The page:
“Recruitment does cost money and it takes up a lot of time – sifting through applications, the interviewing and we’ve all got dropout rates,” she said during the webinar.
“Advertising on social media job pages – they’re all subject to price increases – this has an effect on what we can and can’t do. These are what I see as unseen costs and, as providers, we’d all love to be able to invest in campaigns that proactively reinforce the image of care.
“We’d also love to be able to put money back into things like continuing professional development. We’re constantly waiting for funding to be available so that we can offer this to individuals.”
Asked whether calling on the government to forfeit £40 million a year for the home care sector is a realistic proposal, Right at Home UK CEO Ken Deary said the money is a trivial amount for the chancellor, Rishi Sunak, compared to the “billions of pounds” in furlough costs.
“If the saving for the whole of the social care sector is £100 million then, let’s be honest, that’s a drop in the ocean for the government, but the impact on individual providers will be huge. £20,000 to an individual provider to provide extra training, extra pay for staff, is huge,” he said.
“By taking action now on VAT, the government can finally recognise the vital role we all play on the front line and support us to future proof the home care sector for years to come.”
Window of opportunity
Home Instead CEO Martin Jones, who conceived the idea for the campaign along with Deary, said that given the greater public appreciation for social care during the COVID-19 crisis; the collective call from MPs, committees and think tanks for the government to reform the system; and the fact that the UK is about to cut ties with EU-VAT rules, the social care sector has a “once in a lifetime opportunity” to change its VAT regime.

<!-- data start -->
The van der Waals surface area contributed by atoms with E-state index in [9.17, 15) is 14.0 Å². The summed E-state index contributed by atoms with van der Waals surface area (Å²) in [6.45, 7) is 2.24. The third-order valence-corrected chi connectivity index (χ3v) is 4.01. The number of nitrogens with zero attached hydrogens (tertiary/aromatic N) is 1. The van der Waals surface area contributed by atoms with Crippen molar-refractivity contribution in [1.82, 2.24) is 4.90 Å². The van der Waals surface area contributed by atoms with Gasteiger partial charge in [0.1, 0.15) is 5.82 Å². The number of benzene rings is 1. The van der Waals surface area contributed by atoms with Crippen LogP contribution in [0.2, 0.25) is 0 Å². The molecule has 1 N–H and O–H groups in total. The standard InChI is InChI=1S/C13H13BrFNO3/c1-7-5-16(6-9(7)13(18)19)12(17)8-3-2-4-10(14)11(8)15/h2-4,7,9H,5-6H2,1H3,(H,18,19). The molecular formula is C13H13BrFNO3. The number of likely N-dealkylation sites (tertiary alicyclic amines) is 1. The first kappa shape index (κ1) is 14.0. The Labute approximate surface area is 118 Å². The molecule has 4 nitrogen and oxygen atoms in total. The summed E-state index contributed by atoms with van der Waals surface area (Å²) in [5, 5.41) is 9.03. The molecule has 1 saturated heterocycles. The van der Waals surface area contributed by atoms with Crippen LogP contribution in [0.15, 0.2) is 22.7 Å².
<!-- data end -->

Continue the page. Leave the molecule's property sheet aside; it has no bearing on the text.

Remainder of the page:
“We’ve got a window of opportunity here and we need to seize it,” he said.
“We’ve been applauding our carers around the country every Thursday and it’s really shone a light in terms of the general public the awareness of what home care, and the wider social care market, can play to support people in the community, and that’s never been done before.
“Camilla Cavendish has been brought back in help the present Prime Minister to help push social care agenda going forward. So if we can use this campaign – and I know UKHCA are talking to Camilla, as is Care England – as a mechanism to actually push more funding back into social care, it can be part of the government’s grand plan for how they can start to fix social care.
“It’s right that we are the poor relation of the NHS, so £40 million in the context of the billions that’s invested in the NHS is very, very little, but can make a huge difference in the support we could give the communities that we serve.
“So that’s why, as a body of people, we got together. That’s why, as a wider body of people, we can get together and create a movement on this zero-rated VAT and really start to push it forward and influence the people in government to make that change.”
To join the campaign, please email firstname.lastname@example.org.